A new and simpler surgical method for the treatment of intestinal perforation (laparoscopic lavage) is a poorer alternative for patients compared to the old method (primary resection), researchers at the University of Oslo and Akershus University Hospital find. The study raises important questions about the testing of new surgical methods.
The old method is still the best
In 2008 a study was published which asserted that mortality among patients who received the new treatment fell from 10-20 per cent to 3 per cent.
A large-scale Scandinavian study (the SCANDIV study) now shows that the opposite is the case: while they found no significant difference in mortality between the two methods, one in five patients who received the new surgical treatment had to undergo a further operation.
Furthermore, bowel cancer was misdiagnosed as inflammation in some of the patients who took part in the trial. Surgeons using the new method failed to discover and remove the cancer during the operation; this would not have been the case had they used traditional surgical intervention.
The conclusion drawn is that the old method remains the better option for patients.
These surprising findings were recently published in the prestigious Journal of the American Medical Association (JAMA).
Narrow knowledge base
"The results from the 2008 study seemed too good to be true", says Øresland. "There were methodological weaknesses with the study. Specifically, the trial suffered from patient selection bias. They had most probably selected only the healthiest patients, and patients who received treatment outside of the trial were not accounted for"
In their latest publication Johannes Kurt Schultz and Tom Øresland demonstrate the importance of subjecting new surgical methods to clinical trial.
He therefore asked himself if many opted for the new method on the basis of inadequate knowledge.
A grant awarded by the South-Eastern Norway Regional Health Authority to surgeon at Akershus University Hospital, Johannes Kurt Schultz, made it possible to conduct an in-depth study.
Calling for evidence
The outcome is something of an eye-opener and raises important questions about the development of surgical methods. In most cases there are insufficient resources available to conduct comprehensive trials before a new method is introduced.
Many new methods will therefore be widely adopted without first being adequately tested through clinical trials.
Surgery is largely based on experience, and we have not been good enough at testing our methods and basing our choices on evidence, says Øresland.
The new study shows how important it is to prioritize proper trials whenever it is unclear whether one method is better than another.
Schultz' study was based on the entire patient cohort available, not only the healthiest patients, who they assumed would receive the greatest benefit from the new method. The study was conducted at 21 hospitals in Norway and Sweden, which is why they secured access to such a large group of patients.
Random selection was used to decide what patients would undergo which surgical intervention. This selection was undertaken by a data server at the Norwegian University of Science and Technology to ensure that no-one could influence the process.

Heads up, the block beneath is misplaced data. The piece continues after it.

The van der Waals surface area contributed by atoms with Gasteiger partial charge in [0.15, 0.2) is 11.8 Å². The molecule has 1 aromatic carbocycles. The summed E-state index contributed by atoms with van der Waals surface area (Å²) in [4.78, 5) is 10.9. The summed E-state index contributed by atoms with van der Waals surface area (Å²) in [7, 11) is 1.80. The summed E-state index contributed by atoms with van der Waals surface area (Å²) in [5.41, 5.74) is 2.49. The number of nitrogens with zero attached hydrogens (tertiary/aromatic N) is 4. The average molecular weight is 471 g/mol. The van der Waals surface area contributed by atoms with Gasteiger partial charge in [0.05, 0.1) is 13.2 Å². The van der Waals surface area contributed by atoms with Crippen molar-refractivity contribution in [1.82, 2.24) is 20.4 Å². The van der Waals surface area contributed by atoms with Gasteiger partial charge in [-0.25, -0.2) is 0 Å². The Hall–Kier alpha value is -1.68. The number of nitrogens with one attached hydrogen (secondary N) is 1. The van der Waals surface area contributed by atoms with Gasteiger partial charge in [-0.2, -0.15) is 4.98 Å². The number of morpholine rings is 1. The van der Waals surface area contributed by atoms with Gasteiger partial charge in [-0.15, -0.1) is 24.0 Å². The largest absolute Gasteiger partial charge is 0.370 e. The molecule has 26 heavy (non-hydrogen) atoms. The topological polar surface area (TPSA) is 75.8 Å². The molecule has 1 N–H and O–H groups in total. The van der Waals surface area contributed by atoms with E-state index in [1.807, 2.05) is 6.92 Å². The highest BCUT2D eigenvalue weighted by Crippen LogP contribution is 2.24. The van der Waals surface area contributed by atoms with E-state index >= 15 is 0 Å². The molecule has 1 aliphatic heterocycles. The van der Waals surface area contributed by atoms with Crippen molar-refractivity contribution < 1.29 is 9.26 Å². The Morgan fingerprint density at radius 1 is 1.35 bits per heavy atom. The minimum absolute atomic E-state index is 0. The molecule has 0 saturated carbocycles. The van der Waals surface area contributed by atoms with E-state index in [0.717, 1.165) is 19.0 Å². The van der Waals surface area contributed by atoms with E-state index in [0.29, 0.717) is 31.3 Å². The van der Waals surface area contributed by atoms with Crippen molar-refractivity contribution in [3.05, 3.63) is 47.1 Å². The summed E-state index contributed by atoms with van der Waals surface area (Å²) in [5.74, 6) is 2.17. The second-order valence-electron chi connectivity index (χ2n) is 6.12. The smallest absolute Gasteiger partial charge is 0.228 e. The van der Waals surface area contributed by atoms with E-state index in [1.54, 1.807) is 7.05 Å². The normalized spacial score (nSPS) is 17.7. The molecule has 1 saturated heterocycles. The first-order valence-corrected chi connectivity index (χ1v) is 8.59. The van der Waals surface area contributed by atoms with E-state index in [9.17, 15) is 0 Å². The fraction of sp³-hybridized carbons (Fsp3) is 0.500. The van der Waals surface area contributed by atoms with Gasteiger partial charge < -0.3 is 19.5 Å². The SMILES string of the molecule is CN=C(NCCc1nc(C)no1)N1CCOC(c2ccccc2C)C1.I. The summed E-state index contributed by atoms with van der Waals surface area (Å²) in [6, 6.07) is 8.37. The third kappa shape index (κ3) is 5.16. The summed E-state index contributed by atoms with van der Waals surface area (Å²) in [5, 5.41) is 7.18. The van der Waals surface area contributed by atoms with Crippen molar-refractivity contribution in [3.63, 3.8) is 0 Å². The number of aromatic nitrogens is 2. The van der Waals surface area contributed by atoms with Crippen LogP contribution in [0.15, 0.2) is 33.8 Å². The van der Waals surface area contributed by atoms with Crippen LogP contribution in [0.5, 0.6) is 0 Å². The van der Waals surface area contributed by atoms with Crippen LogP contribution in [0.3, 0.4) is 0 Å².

They also made sure that the group was representative, i.e. that more than one type of person was included. The researchers kept a record of all patients who underwent surgery, including those who did not participate in the study.
The study was monitored, which means that an independent doctor from an external hospital checked all data. If anything was found to be wrong, this was thoroughly discussed with the trial doctors. This is a method which is often used by the big pharmaceutical companies, and it is unique that a study carried out with relatively modest funding has been able to maintain such a high standard.
The hypothesis held at the start of the study was that the trial would demonstrate the superiority of the new method to the old.
Of all the patients who needed surgery for this condition in the course of the study period, 50 per cent declared themselves willing to take part in the trial.
These are very good numbers considering the fact that we are dealing with acutely ill, elderly people who need to make a pretty quick decision, says Schultz.
The reason for the high participation rate may be that the traditional treatment remained the default treatment. Consequently, those who elected not to take part in the study would undergo traditional surgery, while the trial subjects were allocated at random to one of the two treatment methods. Participation in the trial was therefore the only way to gain access to the new surgical method.
Given the choice between having part of their bowels removed and having their peritoneal cavity irrigated, it stands to reason that patients preferred the latter.
When conducting a test like this, it is essential that nobody knows what is the best treatment, Øresland points out.
Subjecting patients to a treatment which is suspected to be inferior would not constitute safe practice, even if it is a good principle to test whether suspicions are warranted. In this case there were indications that the new treatment might be better.
For this reason, the study was made subject to safety monitoring. Once the half-way point was reached, qualified personnel reviewed the interim results. If their work had suggested that the new method was much better, it would not have been safe to continue subjecting half the patients to a clearly inferior treatment method.
The half-way review gave no such indication.
Once the final conclusions were drawn, it was evident that the old method gave the better results.